In dramatically different ways, Sid Marty's book The Black Grizzly of Whiskey Creek and Robert MacFarlane's The Wild Places both investigate the thin borderline where the familiar disappears into wilderness. Marty's book tells a true tale of a summer 30 years ago, when the town of Banff's idyllic relationship with the wild suddenly turned deadly. MacFarlane takes a personal journey, walking, climbing, and hiking in search of the last shreds of Britain and Ireland that have remained outside civilization.
The books share the Grand Prize from the 2008 Banff Mountain Book Festival. The Phyllis and Don Munday Award, sponsored by the Alberta Sections of the Alpine Club of Canada, comes with a $2,000 prize. The Black Grizzly of Whiskey Creek (McClelland & Stewart, Canada, 2008) and The Wild Places (Granta Books, UK, 2007, and Penguin Group USA, 2008) were among 32 finalists in five categories.
The Jon Whyte Award for Mountain Literature, sponsored by the Whyte Museum of the Canadian Rockies, was awarded to Nick Heil for Dark Summit (Random House, Canada, 2008). A meticulously researched account of Everest's second-deadliest season (2006), the book is described by jury member John Harlin as an “exquisitely crafted and fast-paced tale... that draws in even us Everest curmudgeons by humanizing the participants, building initial empathy for their dreams, and then cold shivers for their nightmares.”
Fallen Giants (Yale University Press, USA, 2008) by Maurice Isserman and Stewart Weaver, won the James Monroe Thorington Award for the Best Book of Mountaineering History, sponsored by the UIAA (the International Mountaineering and Climbing Federation). Subtitled A History of Himalayan Mountaineering from the Age of Empire to the Age of Extremes, the book begins before Sir Edmund Hillary began his attempts on Everest, and provides an illustrated and detailed account of significant expeditions since 1890.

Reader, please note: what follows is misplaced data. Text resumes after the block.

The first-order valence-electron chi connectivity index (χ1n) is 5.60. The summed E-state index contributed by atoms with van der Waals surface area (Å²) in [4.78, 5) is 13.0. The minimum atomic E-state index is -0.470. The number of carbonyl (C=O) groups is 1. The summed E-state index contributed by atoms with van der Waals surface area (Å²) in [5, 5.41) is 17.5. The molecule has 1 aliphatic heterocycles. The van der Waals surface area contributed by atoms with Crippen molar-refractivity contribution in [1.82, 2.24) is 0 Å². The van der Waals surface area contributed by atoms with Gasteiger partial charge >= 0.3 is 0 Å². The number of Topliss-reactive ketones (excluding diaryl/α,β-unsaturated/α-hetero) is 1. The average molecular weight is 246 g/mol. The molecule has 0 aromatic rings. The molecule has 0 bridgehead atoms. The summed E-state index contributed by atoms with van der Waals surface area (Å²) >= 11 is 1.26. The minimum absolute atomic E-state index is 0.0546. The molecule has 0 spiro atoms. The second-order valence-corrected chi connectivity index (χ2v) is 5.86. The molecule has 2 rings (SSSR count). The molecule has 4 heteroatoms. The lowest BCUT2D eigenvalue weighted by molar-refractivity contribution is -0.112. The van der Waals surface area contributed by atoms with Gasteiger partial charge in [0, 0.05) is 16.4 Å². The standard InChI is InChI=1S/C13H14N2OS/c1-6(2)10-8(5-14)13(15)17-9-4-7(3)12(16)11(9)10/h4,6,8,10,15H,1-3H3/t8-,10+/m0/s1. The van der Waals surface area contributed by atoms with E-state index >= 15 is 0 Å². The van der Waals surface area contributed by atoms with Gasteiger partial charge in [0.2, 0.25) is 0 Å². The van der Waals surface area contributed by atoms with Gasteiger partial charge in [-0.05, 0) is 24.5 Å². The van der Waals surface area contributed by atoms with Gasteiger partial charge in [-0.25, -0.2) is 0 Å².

The award for Best Book — Mountain Exposition, sponsored by Yamnuska Mountain Adventures, went to Chris Craggs and Thorbjorn Enevold for Lofoten Rock (Rockfax, UK, 2008). A comprehensive guide to an imposing and remote collection of granite climbing sites off the west coast of Norway, the guide was praised by Harlin: “We can't imagine how another guidebook formula could make a complex climbing area easier to navigate or more enticing to visit.” (See UKC News)
Known for his popular ten-year series of “The Hard Way” columns in Outside Magazine, Mark Jenkins has won the award for Best Book — Adventure Travel, sponsored by Batstar Adventure Tours. His winning book, a collection of essays called A Man's Life: Dispatches from Dangerous Places (Rodale Press, USA, 2007), journeys to the ends of the earth — Burma, Bhutan, Afghanistan, Uganda, Lithuania — testing the limits and engaging with the locals. “Perhaps no adventure writer has travelled so widely, or with such a combination of passion, insight, and literary grace,” Harlin says.
A luminous photographic account of one of the iconic peaks of the Alps, Mario Colonel's Mont Blanc (Mario Colonel Editions, France, 2008) wins the award for Best Book — Mountain Image, sponsored by Rocky Mountain Books, and the jury chose David Leach's Fatal Tide: When the Race of a Lifetime Goes Wrong (Penguin Group, Canada, 2008) for a Special Jury Mention.
Sid Marty's The Black Grizzly of Whiskey Creek also took home the Canadian Rockies Award, sponsored by Deuter and chosen by a local committee. The award goes annually to a work of particular regional significance.
The 2008 Banff Mountain Book Awards jury included Julie Tait, director of the Kendal Mountain Book Festival in the U.K.; John Harlin III, author and editor of the American Alpine Journal; and David Chaundy-Smart, editor of Gripped, Canada's climbing magazine.